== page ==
Santa hats and sniper fire: Christmas in Afghanistan is (almost) just another day

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The Independent Online

The deafening crack of a Royal Marine's sniper rifle marked the start of business as usual in Afghanistan yesterday. "Merry Christmas" quipped a commando, as a second shot tore through the freezing morning air.

The fighting men of 40 Commando were already on patrol as the clocks struck Christmas in Britain. They left their base at 4.30am midnight in the UK to probe the Taliban's lines just a few hundred metres from their camp, and it was only a matter of time before the insurgents attacked.

After two and a half hours of creeping along river beds and clearing homes long abandoned to the fighting, a burst of AK-47 fire erupted unseen from a tumbledown compound close to where another patrol was trying to move.

"It was a flock of birds taking flight that brought me on to him," said Corporal Wilf Rees, "I thought something must have disturbed the birds, so I put my sights on the compound and then I saw the muzzle flash."

The Taliban gunman was aiming at a group of Marines who had taken up supporting positions on a stretch of high ground nearby. Moments later a third Kalashnikov burst rang out and Cpl Rees replied with a fierce volley of shots from his sniper rifle.

His target was a hole in a mud wall, about the size of a football, 1,100m from his lookout on the roof of an abandoned farmhouse. "I don't know for sure if I got him, but he didn't fire again after that," the father of two children said.

Christmas was essentially another working day for the men of Charlie Company, at their Forward Operating Base in Kajaki, in northern Helmand. But as they neared the final mile of their patrol, almost five hours after they set out, every man who had one swapped his helmet for a Santa hat. Armed with heavy machine guns, mortars and grenade launchers, the men continued their tactical patrol through a derelict bazaar, grinning like children, but looking like a violent Father Christmas audition.

"It's like groundhog day out here sometimes," said Cpl Richard Thomas, 27, from Aberdeen. "You do the same thing every day and you get the same food. It's easy to lose track of time so it's important to remind yourself it's Christmas."

Their camp is the most isolated British outpost in Helmand. It is too dangerous for convoys to reach the base by road. All of their food, fuel, ammunition and post has to come in by helicopter. Post takes priority over fresh food because there just aren't enough flights to go round.

"I can't remember the last time we got fresh food," said chef James Hampson. "We haven't really got anything festive. Christmas dinner is rations. No turkey. It's chicken stew, spaghetti bolognese and noodles."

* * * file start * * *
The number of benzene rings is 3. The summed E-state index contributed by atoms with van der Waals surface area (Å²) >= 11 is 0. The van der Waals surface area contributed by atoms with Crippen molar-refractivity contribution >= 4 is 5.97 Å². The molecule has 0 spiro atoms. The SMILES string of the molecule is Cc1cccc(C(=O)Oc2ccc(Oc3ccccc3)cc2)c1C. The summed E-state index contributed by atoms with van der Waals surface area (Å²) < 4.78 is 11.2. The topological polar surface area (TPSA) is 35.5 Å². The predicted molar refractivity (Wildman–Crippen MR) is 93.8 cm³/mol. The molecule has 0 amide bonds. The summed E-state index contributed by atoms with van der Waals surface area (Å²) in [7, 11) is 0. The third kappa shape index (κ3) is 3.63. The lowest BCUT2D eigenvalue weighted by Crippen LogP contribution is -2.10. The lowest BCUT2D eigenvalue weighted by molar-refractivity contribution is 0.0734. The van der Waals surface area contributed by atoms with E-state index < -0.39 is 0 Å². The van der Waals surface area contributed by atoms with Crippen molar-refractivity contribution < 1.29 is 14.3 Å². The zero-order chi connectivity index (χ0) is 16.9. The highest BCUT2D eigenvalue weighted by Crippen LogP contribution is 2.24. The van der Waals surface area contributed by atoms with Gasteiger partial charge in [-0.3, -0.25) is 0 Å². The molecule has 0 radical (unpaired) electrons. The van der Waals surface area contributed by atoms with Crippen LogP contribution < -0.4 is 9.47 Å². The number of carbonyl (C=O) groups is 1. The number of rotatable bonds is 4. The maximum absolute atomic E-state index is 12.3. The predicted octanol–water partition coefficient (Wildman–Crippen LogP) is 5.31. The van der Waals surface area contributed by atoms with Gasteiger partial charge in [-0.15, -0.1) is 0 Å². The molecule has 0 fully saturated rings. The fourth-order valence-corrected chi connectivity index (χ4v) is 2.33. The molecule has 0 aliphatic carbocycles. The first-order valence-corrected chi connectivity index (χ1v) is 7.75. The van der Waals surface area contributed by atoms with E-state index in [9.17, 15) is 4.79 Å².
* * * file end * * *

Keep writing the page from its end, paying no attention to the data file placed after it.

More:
Cooks at Camp Bastion, the main British base in Afghanistan, served up more than a ton of turkey breasts yesterday, complete with cranberry sauce, crackers and After Eight mints.

The only culinary nod to Christmas at Kajaki was a precious slice of Christmas cake courtesy of the thousands and thousands of welfare packages sent to Afghanistan this year after Royal Mail agreed to waive the cost of post to soldiers on the front line.

"We got about 50 individual Christmas cakes," said Cpl Hampson, 36, from Warrington. "But we've managed to slice them up, and there should be one for everyone.

"We've got one cracker as well, but that's for the cooks."

The food didn't stop the Marines from celebrating. Their galley was decked out with a flashing Christmas tree and bunting made from red and white tape, usually used to cordon off landmines. In the absence of alcohol, men drank coffee from mugs made out of old mortar tubes.

And the surfeit of post meant everyone had something to open. The commanding officer was sent a toy gun by his children. His deputy was spotted firing pebbles at an old ammunition tin with a catapult that his parents sent him. Other presents included juggling balls, computer games, Subbuteo and Santa suits.

"I normally dress up as Father Christmas for my kids on Christmas morning," said Sergeant Daz Joyce, a father of four children. "So they sent me an inflatable one out, because it's light for the post."

Marine Craig Tucker, a 21-year-old from Weston-super-Mare, Somerset, dressed up as an elf. On top of his green, military issue thermal underwear he wore sand bags for shoes and a green felt hat that his family had posted out to him.

And instead of playing board games such as Risk, watching DVDs, or simply kipping last night, the Marines came together for a festive "pub" quiz.

They all do their bit to keep morale high because they know, as far as the fighting goes, tomorrow and the next day will only bring more of the same. And maybe, if they're lucky, some fresh food.

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